We are independent & ad-supported. We may earn a commission for purchases made through our links.

Advertiser Disclosure

Our website is an independent, advertising-supported platform. We provide our content free of charge to our readers, and to keep it that way, we rely on revenue generated through advertisements and affiliate partnerships. This means that when you click on certain links on our site and make a purchase, we may earn a commission. Learn more.

How We Make Money

We sustain our operations through affiliate commissions and advertising. If you click on an affiliate link and make a purchase, we may receive a commission from the merchant at no additional cost to you. We also display advertisements on our website, which help generate revenue to support our work and keep our content free for readers. Our editorial team operates independently from our advertising and affiliate partnerships to ensure that our content remains unbiased and focused on providing you with the best information and recommendations based on thorough research and honest evaluations. To remain transparent, we’ve provided a list of our current affiliate partners here.

What Is an Emphatic Pronoun?

By G. Wiesen
Updated May 17, 2024
Our promise to you
WiseGeek is dedicated to creating trustworthy, high-quality content that always prioritizes transparency, integrity, and inclusivity above all else. Our ensure that our content creation and review process includes rigorous fact-checking, evidence-based, and continual updates to ensure accuracy and reliability.

Our Promise to you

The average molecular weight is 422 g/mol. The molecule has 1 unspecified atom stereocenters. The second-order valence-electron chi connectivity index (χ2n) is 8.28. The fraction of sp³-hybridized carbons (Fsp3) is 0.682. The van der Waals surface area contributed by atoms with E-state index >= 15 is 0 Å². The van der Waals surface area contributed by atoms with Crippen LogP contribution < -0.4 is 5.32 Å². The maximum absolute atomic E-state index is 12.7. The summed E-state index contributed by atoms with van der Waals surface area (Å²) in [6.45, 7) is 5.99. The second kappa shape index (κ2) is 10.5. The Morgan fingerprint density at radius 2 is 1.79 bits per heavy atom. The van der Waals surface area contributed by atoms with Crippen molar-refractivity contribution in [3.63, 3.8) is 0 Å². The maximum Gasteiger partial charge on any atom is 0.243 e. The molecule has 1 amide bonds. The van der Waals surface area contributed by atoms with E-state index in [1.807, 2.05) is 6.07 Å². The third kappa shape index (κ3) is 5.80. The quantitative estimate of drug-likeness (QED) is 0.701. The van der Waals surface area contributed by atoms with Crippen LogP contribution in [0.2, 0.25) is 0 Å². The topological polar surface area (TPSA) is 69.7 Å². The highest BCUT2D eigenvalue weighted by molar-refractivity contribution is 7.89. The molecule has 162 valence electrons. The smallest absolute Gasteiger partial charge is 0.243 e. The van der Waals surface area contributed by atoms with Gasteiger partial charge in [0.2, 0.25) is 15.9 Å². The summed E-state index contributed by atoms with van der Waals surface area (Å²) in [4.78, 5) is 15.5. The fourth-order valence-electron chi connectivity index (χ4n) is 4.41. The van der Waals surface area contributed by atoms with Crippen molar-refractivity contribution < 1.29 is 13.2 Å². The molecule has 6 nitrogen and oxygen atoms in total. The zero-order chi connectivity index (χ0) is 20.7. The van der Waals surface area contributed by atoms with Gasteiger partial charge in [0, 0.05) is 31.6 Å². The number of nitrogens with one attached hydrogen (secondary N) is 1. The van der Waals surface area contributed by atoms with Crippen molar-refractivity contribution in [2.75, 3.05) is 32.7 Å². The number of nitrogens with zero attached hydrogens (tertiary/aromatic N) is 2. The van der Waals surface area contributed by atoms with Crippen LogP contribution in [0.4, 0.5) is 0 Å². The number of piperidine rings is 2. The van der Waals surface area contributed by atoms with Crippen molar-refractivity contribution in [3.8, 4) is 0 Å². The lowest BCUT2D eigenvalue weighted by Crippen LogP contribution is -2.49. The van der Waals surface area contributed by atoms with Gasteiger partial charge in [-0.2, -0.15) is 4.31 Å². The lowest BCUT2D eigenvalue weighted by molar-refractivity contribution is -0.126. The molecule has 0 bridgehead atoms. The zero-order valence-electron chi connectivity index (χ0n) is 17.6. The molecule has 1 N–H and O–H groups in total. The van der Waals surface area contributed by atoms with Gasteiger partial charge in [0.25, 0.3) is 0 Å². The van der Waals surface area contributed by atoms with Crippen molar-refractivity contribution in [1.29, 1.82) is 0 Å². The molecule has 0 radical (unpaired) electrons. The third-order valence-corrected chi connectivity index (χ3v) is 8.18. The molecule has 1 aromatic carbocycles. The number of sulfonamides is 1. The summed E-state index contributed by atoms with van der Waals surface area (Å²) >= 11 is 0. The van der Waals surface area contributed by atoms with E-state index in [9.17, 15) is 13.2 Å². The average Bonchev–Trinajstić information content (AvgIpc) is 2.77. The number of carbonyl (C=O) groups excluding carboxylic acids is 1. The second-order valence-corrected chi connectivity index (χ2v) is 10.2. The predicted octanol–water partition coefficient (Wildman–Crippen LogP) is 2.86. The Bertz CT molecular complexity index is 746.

Founded in 2002, our company has been a trusted resource for readers seeking informative and engaging content. Our dedication to quality remains unwavering—and will never change. We follow a strict editorial policy, ensuring that our content is authored by highly qualified professionals and edited by subject matter experts. This guarantees that everything we publish is objective, accurate, and trustworthy.

Over the years, we've refined our approach to cover a wide range of topics, providing readers with reliable and practical advice to enhance their knowledge and skills. That's why millions of readers turn to us each year. Join us in celebrating the joy of learning, guided by standards you can trust.

Editorial Standards

At WiseGeek, we are committed to creating content that you can trust. Our editorial process is designed to ensure that every piece of content we publish is accurate, reliable, and informative.

Our team of experienced writers and editors follows a strict set of guidelines to ensure the highest quality content. We conduct thorough research, fact-check all information, and rely on credible sources to back up our claims. Our content is reviewed by subject matter experts to ensure accuracy and clarity.

We believe in transparency and maintain editorial independence from our advertisers. Our team does not receive direct compensation from advertisers, allowing us to create unbiased content that prioritizes your interests.

An emphatic pronoun is used within a statement to add emphasis by reinforcing the object or subject of a sentence through repetition. This is almost never actually required in a sentence, but it provides additional meaning or reinforcement of part of a statement. An emphatic pronoun takes the same form as a reflexive pronoun, which is used to indicate that the object of an action in a statement is also the subject performing that action. The difference between these types of pronouns, however, is that a reflexive pronoun acts as the direct or indirect object in a sentence while emphatic pronouns are essentially unnecessary.